Things to know before they go

Monday 16th of January 2017

Your employees are the most valuable resource in your business – as anyone who has ever had stellar employees can say with certainty. However, it is also a widespread truth that not all employees are excellent, and not all employees will work out. Sometimes the employment relationship must come to an end for the sake of the business, or sometimes for financial reasons, and on many occasions it is the employer that must make that difficult decision.

Before you terminate an employee, there are a few key things to remember:

  1. Have a plan – If you decide that an employee needs to be terminated, the worst thing you could do in any such situation is make the decision haphazardly. True, there are extreme instances where this may be necessary.  However those instances are rare. Having a well-planned termination meeting where you have considered who will be present, what will be said, and what paperwork will be distributed is key. Beyond that, there are other issues you may not have considered offhand, such as the possibility of having security present, how the employee will be escorted from the building, how the other employees will be informed, etc. A well-planned meeting can make a difficult situation smooth; poor planning can be a recipe for disaster.
  1. What are you missing – While the employment relationship may not be working out, have you given thorough consideration to why this might be the case? Has there been a sudden change in the employee’s personality and behaviour which may have another explanation? Are there signs of something else going on behind the scenes which you may not have addressed? While you may be terminating this employee entirely for business reasons, remember that human rights laws in your jurisdiction likely protect employees from numerous grounds of discrimination, and their behaviour may fall into one of these categories. If that is the case, there may be other solutions besides termination where you can be of assistance to the employee, and get the employment relationship back on track.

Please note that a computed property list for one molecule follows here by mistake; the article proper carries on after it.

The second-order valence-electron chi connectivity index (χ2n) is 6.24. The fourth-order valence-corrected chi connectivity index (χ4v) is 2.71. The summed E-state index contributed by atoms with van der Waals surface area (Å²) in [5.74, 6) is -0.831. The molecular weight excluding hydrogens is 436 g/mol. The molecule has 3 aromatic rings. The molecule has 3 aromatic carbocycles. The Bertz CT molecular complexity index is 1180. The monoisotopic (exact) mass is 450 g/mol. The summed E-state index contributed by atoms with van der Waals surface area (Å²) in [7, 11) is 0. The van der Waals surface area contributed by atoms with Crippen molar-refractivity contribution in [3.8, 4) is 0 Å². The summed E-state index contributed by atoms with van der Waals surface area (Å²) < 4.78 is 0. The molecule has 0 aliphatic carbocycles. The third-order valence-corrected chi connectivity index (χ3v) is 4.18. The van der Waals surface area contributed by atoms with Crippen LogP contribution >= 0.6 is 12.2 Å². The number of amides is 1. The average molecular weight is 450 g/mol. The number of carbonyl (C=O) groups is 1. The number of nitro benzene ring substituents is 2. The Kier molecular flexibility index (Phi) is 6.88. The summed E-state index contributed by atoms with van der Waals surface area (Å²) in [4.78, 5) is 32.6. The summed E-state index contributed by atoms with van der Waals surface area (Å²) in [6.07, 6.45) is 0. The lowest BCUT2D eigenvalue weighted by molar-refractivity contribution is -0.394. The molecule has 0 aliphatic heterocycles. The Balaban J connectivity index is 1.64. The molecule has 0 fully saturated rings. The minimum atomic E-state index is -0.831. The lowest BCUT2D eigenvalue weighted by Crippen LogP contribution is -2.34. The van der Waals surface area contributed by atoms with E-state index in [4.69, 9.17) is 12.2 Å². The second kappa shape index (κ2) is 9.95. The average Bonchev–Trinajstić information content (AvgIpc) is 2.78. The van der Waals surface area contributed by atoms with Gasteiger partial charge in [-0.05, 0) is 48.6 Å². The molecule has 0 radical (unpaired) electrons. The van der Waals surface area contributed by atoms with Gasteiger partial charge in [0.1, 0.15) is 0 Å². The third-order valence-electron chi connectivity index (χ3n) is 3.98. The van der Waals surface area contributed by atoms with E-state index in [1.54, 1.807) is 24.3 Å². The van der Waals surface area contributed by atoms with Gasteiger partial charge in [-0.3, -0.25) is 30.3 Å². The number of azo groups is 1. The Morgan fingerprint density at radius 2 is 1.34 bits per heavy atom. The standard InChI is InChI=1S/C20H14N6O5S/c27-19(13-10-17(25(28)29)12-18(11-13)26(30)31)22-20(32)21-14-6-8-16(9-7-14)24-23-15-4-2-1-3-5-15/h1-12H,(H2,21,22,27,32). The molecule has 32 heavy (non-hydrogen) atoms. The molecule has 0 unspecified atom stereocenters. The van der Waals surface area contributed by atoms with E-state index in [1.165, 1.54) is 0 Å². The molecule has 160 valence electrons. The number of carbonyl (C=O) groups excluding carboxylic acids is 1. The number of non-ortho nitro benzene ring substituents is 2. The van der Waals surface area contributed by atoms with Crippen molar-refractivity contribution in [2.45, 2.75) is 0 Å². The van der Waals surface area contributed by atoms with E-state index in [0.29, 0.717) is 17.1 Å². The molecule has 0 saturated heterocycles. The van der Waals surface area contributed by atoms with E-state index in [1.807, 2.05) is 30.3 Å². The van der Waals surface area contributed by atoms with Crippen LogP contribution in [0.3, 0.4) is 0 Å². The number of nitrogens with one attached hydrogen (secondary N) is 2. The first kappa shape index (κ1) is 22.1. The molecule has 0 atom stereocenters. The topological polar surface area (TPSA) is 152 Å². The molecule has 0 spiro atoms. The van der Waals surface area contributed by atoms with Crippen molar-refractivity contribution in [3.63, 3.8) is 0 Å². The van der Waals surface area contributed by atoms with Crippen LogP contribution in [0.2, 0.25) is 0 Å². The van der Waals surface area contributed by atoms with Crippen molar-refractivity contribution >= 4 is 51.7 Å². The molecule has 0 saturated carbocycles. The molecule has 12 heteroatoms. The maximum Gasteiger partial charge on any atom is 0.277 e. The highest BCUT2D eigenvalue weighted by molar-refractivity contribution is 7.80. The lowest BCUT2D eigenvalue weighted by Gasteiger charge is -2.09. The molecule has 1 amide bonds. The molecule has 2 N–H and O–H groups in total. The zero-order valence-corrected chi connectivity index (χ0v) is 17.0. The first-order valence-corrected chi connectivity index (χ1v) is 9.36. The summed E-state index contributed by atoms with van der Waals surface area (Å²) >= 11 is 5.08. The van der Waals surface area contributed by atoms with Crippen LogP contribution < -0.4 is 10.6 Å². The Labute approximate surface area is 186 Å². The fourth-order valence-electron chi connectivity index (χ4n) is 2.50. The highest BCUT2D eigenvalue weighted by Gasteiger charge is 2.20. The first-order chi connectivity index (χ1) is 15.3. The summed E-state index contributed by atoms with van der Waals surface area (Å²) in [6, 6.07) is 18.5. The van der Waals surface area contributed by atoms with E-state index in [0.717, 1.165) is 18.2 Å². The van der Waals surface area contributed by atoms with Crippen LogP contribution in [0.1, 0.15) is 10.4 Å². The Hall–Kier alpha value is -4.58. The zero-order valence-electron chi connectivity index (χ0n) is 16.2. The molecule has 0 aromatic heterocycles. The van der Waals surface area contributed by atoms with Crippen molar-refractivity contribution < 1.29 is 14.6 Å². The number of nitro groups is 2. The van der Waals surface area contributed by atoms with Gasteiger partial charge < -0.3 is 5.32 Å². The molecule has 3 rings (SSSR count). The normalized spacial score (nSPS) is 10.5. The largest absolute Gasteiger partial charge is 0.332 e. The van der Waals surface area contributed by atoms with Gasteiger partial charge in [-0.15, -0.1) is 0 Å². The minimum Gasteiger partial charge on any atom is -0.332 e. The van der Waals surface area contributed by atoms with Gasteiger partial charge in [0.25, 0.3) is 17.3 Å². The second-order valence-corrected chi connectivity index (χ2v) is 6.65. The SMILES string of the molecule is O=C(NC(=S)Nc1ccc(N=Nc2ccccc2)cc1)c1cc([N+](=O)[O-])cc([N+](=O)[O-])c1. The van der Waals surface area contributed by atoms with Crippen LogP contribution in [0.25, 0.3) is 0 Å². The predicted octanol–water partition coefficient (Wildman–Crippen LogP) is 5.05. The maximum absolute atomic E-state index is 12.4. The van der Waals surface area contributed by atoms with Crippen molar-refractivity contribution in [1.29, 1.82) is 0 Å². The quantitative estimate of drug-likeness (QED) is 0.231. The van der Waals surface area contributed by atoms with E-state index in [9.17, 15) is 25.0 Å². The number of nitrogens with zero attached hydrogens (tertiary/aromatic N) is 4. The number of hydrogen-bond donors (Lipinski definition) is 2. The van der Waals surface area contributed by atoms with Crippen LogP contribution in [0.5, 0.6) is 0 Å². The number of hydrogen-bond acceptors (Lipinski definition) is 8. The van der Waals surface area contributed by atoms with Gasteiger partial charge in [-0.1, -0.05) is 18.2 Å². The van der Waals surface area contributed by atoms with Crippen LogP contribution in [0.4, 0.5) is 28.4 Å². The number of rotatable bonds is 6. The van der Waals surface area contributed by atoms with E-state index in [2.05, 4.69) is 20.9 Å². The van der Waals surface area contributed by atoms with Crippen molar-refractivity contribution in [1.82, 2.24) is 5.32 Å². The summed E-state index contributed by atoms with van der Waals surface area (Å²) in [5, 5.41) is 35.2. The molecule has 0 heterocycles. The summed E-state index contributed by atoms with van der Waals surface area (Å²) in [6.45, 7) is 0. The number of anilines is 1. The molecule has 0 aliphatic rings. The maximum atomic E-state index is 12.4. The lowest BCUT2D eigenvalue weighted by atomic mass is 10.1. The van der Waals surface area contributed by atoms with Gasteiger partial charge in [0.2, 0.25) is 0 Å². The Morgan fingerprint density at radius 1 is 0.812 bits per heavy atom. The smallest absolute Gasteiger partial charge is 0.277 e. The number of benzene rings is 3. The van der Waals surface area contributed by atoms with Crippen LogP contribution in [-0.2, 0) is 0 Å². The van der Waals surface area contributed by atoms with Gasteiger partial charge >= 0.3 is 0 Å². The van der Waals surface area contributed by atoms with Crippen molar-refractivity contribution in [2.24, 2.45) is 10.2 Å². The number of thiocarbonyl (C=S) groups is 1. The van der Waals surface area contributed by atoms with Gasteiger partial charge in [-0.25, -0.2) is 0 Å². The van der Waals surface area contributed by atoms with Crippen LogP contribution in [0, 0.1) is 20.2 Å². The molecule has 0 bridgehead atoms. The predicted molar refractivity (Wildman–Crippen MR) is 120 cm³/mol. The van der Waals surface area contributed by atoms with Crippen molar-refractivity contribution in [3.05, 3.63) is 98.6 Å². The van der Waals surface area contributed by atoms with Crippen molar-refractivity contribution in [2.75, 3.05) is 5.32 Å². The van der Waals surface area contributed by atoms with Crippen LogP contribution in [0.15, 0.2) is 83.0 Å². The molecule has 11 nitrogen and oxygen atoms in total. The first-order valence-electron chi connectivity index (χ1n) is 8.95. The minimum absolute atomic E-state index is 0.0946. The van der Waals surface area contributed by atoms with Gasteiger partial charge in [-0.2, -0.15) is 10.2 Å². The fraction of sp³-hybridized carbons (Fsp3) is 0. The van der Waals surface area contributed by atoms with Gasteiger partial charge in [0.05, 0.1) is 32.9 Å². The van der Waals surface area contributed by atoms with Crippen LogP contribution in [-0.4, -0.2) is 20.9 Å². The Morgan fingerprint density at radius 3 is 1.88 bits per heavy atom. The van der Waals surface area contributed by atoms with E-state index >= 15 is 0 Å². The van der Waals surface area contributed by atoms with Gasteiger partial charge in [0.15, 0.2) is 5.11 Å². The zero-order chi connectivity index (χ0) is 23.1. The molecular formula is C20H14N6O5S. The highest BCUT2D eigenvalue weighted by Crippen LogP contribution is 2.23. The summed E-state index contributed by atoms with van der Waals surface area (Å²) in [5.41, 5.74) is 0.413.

1. Call an expert – Most cases of wrongful termination arise because the employer had not taken the necessary steps to prepare. An employment lawyer can help you assess the situation before you make any firm decisions, such as reviewing that the necessary paperwork is in place in order to help avoid trouble later. Employment lawyers can also assist with termination planning, in order to make sure an unpleasant situation runs as smoothly as possible. While it is impossible to completely remove the risk of a legal claim, forethought and sound planning can help minimize risk and keep your business running smoothly during troublesome times.

Disclaimer: Welcome! Please note that this blog and its posts are intended for educational uses only. They are not intended as, nor should they be construed by the user as legal advice.  The use of this blog and this post does not create a lawyer-client relationship. Should you require legal advice for your particular situation then please feel free to contact us to arrange for an in-person consultation.

By Mitchell Rose and Shaun Bernstein, Stancer Gossin Rose LLP

Lawyers and Mediators, Toronto

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